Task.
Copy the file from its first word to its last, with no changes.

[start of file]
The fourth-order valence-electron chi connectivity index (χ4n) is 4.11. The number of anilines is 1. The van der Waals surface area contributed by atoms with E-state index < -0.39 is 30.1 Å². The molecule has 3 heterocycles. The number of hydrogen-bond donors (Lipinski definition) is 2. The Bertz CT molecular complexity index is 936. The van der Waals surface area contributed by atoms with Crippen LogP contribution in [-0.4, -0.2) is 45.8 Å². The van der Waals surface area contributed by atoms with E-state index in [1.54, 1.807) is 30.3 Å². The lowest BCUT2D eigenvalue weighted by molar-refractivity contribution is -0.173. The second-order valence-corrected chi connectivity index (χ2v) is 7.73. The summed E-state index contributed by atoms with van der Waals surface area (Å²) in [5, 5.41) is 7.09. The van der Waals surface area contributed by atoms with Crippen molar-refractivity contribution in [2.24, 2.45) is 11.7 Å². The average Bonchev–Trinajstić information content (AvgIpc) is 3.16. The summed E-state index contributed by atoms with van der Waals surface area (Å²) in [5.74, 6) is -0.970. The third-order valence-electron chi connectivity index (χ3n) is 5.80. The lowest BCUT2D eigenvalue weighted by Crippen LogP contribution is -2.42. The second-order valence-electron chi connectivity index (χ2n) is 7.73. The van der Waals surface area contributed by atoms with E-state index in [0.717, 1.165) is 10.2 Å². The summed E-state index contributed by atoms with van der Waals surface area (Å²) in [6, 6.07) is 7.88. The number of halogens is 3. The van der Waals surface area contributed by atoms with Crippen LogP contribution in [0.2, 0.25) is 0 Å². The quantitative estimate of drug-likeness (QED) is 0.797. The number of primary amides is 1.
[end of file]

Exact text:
The fourth-order valence-electron chi connectivity index (χ4n) is 4.11. The number of anilines is 1. The van der Waals surface area contributed by atoms with E-state index < -0.39 is 30.1 Å². The molecule has 3 heterocycles. The number of hydrogen-bond donors (Lipinski definition) is 2. The Bertz CT molecular complexity index is 936. The van der Waals surface area contributed by atoms with Crippen LogP contribution in [-0.4, -0.2) is 45.8 Å². The van der Waals surface area contributed by atoms with E-state index in [1.54, 1.807) is 30.3 Å². The lowest BCUT2D eigenvalue weighted by molar-refractivity contribution is -0.173. The second-order valence-corrected chi connectivity index (χ2v) is 7.73. The summed E-state index contributed by atoms with van der Waals surface area (Å²) in [5, 5.41) is 7.09. The van der Waals surface area contributed by atoms with Crippen molar-refractivity contribution in [2.24, 2.45) is 11.7 Å². The average Bonchev–Trinajstić information content (AvgIpc) is 3.16. The summed E-state index contributed by atoms with van der Waals surface area (Å²) in [5.74, 6) is -0.970. The third-order valence-electron chi connectivity index (χ3n) is 5.80. The lowest BCUT2D eigenvalue weighted by Crippen LogP contribution is -2.42. The second-order valence-electron chi connectivity index (χ2n) is 7.73. The van der Waals surface area contributed by atoms with E-state index in [0.717, 1.165) is 10.2 Å². The summed E-state index contributed by atoms with van der Waals surface area (Å²) in [6, 6.07) is 7.88. The number of halogens is 3. The van der Waals surface area contributed by atoms with Crippen LogP contribution in [0.2, 0.25) is 0 Å². The quantitative estimate of drug-likeness (QED) is 0.797. The number of primary amides is 1.